Q and A
Taxing soda would reduce obesity.
There is no evidence that soda taxes will have any effect whatsoever on obesity, and one study showed just the opposite. The study, conducted by an economist at the Yale School of Public Health found that “…any obesity-related benefit of decreased soda consumption that comes from a soda tax is, on average, more than offset by increased caloric consumption from other beverages.” The author reported that “[A] 6-calorie reduction in soda consumption is accompanied by an 8-calorie increase in milk consumption and a 2-calorie increase in juice and juice drink consumption.”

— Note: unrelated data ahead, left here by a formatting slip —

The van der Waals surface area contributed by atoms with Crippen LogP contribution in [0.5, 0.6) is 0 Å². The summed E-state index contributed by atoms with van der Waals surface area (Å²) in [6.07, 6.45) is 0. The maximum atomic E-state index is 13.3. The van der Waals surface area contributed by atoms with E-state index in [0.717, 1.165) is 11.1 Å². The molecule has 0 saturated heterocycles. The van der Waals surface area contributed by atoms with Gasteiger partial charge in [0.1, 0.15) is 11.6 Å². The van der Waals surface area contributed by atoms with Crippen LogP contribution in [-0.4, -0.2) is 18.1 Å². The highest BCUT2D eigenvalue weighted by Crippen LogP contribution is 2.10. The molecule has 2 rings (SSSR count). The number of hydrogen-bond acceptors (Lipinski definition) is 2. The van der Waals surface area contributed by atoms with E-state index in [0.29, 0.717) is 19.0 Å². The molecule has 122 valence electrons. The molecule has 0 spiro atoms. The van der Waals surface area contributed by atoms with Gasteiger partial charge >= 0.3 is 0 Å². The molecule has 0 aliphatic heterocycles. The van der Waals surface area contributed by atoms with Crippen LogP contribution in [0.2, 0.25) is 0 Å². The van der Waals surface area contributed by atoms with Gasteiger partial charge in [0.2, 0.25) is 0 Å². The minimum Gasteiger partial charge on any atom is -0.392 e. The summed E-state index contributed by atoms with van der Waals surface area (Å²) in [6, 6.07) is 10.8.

In addition, states that have had an excise tax on soft drinks – such as West Virginia and Arkansas – have continued to rank in the top 10 most obese states in the country while states with no soda tax, such as Colorado and Vermont, continue to rank among the least obese states.Myth: Taxing soda would reduce obesity.,
Source: “Slim Odds: Empirical studies provide little evidence soda taxes would shrink Americans’ waistlines;” Jonathan Klick, professor of law at the University of Pennsylvania Law School, and Eric Helland, professor of economics at Claremont McKenna College; Regulation; Spring 2011